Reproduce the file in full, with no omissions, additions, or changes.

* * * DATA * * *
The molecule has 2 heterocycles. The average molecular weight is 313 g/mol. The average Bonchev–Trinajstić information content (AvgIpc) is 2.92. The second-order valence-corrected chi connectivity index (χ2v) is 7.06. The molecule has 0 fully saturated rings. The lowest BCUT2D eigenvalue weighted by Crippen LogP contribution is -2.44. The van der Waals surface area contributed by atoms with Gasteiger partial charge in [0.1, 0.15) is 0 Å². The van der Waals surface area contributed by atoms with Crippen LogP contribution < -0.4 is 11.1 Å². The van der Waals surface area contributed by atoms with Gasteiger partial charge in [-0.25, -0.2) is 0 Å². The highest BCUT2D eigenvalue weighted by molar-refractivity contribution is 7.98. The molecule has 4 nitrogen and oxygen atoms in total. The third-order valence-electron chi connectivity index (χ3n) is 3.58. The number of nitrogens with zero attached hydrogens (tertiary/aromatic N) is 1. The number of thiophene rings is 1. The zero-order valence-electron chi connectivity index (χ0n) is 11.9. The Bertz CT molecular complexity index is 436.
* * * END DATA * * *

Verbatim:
The molecule has 2 heterocycles. The average molecular weight is 313 g/mol. The average Bonchev–Trinajstić information content (AvgIpc) is 2.92. The second-order valence-corrected chi connectivity index (χ2v) is 7.06. The molecule has 0 fully saturated rings. The lowest BCUT2D eigenvalue weighted by Crippen LogP contribution is -2.44. The van der Waals surface area contributed by atoms with Gasteiger partial charge in [0.1, 0.15) is 0 Å². The van der Waals surface area contributed by atoms with Crippen LogP contribution < -0.4 is 11.1 Å². The van der Waals surface area contributed by atoms with Gasteiger partial charge in [-0.25, -0.2) is 0 Å². The highest BCUT2D eigenvalue weighted by molar-refractivity contribution is 7.98. The molecule has 4 nitrogen and oxygen atoms in total. The third-order valence-electron chi connectivity index (χ3n) is 3.58. The number of nitrogens with zero attached hydrogens (tertiary/aromatic N) is 1. The number of thiophene rings is 1. The zero-order valence-electron chi connectivity index (χ0n) is 11.9. The Bertz CT molecular complexity index is 436.